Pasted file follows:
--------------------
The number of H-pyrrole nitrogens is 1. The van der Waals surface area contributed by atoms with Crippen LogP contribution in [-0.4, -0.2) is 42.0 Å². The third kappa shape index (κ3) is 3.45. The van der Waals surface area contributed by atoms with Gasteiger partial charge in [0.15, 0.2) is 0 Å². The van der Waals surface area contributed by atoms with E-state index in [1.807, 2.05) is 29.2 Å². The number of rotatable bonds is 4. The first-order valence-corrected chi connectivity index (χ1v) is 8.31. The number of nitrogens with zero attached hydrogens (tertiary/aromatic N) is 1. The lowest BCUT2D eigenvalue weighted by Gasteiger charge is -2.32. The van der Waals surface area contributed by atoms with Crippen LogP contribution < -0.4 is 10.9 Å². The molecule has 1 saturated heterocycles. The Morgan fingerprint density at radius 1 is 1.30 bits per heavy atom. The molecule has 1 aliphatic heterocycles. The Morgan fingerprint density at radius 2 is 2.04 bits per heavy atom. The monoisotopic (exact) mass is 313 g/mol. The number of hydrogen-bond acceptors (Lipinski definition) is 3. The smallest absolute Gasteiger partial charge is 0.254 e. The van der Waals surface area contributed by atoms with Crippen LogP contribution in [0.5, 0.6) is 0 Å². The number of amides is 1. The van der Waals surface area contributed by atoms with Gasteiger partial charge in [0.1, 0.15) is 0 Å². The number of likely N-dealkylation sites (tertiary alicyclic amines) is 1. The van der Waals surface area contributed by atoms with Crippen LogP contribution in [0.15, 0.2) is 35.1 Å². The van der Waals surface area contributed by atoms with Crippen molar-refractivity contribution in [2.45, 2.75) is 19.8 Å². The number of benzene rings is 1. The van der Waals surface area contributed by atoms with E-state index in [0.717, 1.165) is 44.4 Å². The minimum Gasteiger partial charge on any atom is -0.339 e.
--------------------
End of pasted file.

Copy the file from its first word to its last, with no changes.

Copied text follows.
The number of H-pyrrole nitrogens is 1. The van der Waals surface area contributed by atoms with Crippen LogP contribution in [-0.4, -0.2) is 42.0 Å². The third kappa shape index (κ3) is 3.45. The van der Waals surface area contributed by atoms with Gasteiger partial charge in [0.15, 0.2) is 0 Å². The van der Waals surface area contributed by atoms with E-state index in [1.807, 2.05) is 29.2 Å². The number of rotatable bonds is 4. The first-order valence-corrected chi connectivity index (χ1v) is 8.31. The number of nitrogens with zero attached hydrogens (tertiary/aromatic N) is 1. The lowest BCUT2D eigenvalue weighted by Gasteiger charge is -2.32. The van der Waals surface area contributed by atoms with Crippen LogP contribution < -0.4 is 10.9 Å². The molecule has 1 saturated heterocycles. The Morgan fingerprint density at radius 1 is 1.30 bits per heavy atom. The molecule has 1 aliphatic heterocycles. The Morgan fingerprint density at radius 2 is 2.04 bits per heavy atom. The monoisotopic (exact) mass is 313 g/mol. The number of hydrogen-bond acceptors (Lipinski definition) is 3. The smallest absolute Gasteiger partial charge is 0.254 e. The van der Waals surface area contributed by atoms with Crippen LogP contribution in [0.5, 0.6) is 0 Å². The number of amides is 1. The van der Waals surface area contributed by atoms with Gasteiger partial charge in [0.1, 0.15) is 0 Å². The number of likely N-dealkylation sites (tertiary alicyclic amines) is 1. The van der Waals surface area contributed by atoms with Crippen LogP contribution in [0.15, 0.2) is 35.1 Å². The van der Waals surface area contributed by atoms with Crippen molar-refractivity contribution in [2.45, 2.75) is 19.8 Å². The number of benzene rings is 1. The van der Waals surface area contributed by atoms with E-state index in [0.717, 1.165) is 44.4 Å². The minimum Gasteiger partial charge on any atom is -0.339 e.